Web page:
David, I think what you have said makes a lot of sense. I think you are saying that by definition there is to forward or back focusing error to deal with when you manually focus because you have chosen your POF and you make that tack sharp. With auto focus you choose the point of focus and the camera is supposed to focus tack sharp at that point BUT instead focuses either in front of or behind the chosen point.

    If you 100% of the time you manually focus you would not need to do any MA.

    Is that what you are saying? I agree.

    Artie? Michael Tapes?

    Are we in left field?

  • Artie, yes, you and I are on the same page. It seems to reason that if you use MF when performing a MA you would need to use MF in normal shooting conditions to ensure the expected results since I don’t see a correlation between the MF adjustment and what AF will subsequently perform. If you think about it a MA performed using MF is pointless as MA works hand-in-hand with the AF system. A lens/body combo could be front/back focusing with AF a ridiculous amount, but if you MF it would not matter.

    I hope I’m explaining my point well enough.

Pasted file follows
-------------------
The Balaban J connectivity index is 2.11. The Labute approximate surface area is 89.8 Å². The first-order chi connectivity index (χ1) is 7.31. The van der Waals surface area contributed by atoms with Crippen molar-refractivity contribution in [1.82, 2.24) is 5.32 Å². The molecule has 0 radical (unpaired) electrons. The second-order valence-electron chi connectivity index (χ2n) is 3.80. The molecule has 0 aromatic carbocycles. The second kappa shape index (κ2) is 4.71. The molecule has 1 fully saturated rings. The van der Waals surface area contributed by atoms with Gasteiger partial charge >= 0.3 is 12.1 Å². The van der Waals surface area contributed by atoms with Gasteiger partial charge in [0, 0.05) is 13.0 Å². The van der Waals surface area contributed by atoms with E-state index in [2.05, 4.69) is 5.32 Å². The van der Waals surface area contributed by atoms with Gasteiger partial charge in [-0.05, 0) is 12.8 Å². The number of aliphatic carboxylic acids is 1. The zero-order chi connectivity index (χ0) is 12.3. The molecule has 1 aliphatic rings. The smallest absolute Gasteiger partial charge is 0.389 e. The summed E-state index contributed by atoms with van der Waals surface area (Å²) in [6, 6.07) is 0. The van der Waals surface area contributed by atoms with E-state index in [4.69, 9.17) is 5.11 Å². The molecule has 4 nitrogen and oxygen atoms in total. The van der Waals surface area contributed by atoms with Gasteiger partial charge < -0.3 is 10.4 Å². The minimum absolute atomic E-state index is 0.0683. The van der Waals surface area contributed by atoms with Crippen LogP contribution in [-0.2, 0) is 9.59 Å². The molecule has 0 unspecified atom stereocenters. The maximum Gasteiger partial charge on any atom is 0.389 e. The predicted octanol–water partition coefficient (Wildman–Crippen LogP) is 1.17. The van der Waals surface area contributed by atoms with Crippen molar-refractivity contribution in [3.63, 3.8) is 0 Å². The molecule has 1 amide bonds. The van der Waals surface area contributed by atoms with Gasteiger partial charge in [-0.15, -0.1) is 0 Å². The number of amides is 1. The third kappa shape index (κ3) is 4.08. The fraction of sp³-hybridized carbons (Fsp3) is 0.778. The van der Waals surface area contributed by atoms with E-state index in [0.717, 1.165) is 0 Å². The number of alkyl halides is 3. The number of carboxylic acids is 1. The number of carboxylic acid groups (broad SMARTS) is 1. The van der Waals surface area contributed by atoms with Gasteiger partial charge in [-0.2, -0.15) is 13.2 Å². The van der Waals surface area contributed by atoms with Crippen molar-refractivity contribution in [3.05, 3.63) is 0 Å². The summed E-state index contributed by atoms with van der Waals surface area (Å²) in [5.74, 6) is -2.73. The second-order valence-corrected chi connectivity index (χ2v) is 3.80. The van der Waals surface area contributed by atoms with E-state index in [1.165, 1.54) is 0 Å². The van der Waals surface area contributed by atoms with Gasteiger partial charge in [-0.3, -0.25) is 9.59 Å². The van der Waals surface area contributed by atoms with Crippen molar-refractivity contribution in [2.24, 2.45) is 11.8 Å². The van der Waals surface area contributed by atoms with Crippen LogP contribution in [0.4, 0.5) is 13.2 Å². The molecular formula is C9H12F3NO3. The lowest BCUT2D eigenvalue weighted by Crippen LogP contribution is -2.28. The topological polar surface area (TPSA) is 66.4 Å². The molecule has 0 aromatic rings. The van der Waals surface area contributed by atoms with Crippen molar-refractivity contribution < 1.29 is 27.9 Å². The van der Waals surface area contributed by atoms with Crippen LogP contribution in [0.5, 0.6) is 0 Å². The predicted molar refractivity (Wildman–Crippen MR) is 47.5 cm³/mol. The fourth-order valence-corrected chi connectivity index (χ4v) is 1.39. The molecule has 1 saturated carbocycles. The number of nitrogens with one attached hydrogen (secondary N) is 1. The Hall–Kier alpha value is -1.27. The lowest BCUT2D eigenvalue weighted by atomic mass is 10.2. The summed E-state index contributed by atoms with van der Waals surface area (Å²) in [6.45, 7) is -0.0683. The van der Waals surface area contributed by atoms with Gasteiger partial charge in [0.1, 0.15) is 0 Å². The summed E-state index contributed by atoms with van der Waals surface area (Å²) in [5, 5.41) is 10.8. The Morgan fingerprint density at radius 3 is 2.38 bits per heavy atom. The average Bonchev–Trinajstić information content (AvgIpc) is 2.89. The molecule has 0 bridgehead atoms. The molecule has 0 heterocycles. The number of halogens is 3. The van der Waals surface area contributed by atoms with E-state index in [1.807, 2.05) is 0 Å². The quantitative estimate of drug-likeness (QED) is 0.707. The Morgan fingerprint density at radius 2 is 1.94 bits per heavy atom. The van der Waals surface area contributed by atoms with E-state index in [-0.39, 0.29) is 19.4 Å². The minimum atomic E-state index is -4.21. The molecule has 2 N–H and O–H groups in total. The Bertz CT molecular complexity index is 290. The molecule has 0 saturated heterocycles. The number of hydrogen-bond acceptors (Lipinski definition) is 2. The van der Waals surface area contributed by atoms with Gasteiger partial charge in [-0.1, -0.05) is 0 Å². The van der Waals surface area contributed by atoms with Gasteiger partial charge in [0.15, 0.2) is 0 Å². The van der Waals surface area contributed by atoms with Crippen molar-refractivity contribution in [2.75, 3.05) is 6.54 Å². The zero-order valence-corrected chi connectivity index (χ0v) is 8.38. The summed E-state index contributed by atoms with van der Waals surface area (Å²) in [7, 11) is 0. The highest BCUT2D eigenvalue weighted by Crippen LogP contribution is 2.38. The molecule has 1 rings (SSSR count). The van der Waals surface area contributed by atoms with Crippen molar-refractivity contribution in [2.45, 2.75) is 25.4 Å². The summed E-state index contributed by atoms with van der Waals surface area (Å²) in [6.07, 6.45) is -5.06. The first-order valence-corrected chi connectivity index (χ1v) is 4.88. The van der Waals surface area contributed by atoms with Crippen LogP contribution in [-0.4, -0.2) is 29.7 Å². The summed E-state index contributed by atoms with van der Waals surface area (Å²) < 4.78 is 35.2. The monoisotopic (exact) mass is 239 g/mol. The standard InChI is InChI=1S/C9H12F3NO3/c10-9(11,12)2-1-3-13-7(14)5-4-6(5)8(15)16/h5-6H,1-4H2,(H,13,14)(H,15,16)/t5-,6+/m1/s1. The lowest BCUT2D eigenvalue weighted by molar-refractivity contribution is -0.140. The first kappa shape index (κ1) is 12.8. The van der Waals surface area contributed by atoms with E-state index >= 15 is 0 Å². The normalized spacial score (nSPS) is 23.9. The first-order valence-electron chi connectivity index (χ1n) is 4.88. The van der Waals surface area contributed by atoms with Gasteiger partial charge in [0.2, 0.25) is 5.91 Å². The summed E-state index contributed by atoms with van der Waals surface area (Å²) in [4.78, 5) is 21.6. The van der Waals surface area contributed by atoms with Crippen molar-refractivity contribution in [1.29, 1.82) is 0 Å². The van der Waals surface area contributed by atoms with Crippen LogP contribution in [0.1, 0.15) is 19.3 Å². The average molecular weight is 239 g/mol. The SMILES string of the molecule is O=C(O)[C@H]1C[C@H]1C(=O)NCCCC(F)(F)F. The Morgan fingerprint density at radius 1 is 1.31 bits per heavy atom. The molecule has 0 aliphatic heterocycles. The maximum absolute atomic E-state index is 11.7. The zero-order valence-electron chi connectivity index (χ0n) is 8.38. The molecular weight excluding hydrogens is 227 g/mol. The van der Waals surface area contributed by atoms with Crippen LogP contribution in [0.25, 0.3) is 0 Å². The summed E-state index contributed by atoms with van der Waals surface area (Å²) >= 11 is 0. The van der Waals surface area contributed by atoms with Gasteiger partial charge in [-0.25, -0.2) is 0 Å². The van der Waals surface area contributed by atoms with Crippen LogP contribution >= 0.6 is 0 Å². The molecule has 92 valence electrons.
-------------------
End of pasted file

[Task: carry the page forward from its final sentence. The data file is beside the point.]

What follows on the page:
Cheers
    David

  • Bill Richardson

    Oh yeah, that 2d photo is unbelievable!!!! Just stunning.

  • Bill Richardson

    Good tip about turning IS of before MAing. I never do that but will from now on. I also found adjusting the new 70-200 with the 2x TC frustrating. Maybe it will be easier with the IS off. For those who have not purchased the LensAlign, do it. Rigging up home made targets is at best a waste of time and could give very bad results. I think a lot of folks mess up well focusing lenses using MA incorrectly. And Art, I remember a few years ago you never MAed your lenses and now you do it monthly!! Old dogs can learn new tricks, can’t we?

  • Arthur Morris/BIRDS AS ART

    Michael, Thanks for stopping by. As I read it you have not understood David’s concerns or question.

    I will try: How can we be sure that our manual focus will match the focus point of our AF system? If the two do not match, then any M-As will be useless….

  • Arthur Morris/BIRDS AS ART

    Mike V, My plan is to always do the M-As with IS off. Chuck offered nothing specific but what I stated. I had already planned to update the tutorial; I have been a bit busy here in Homer…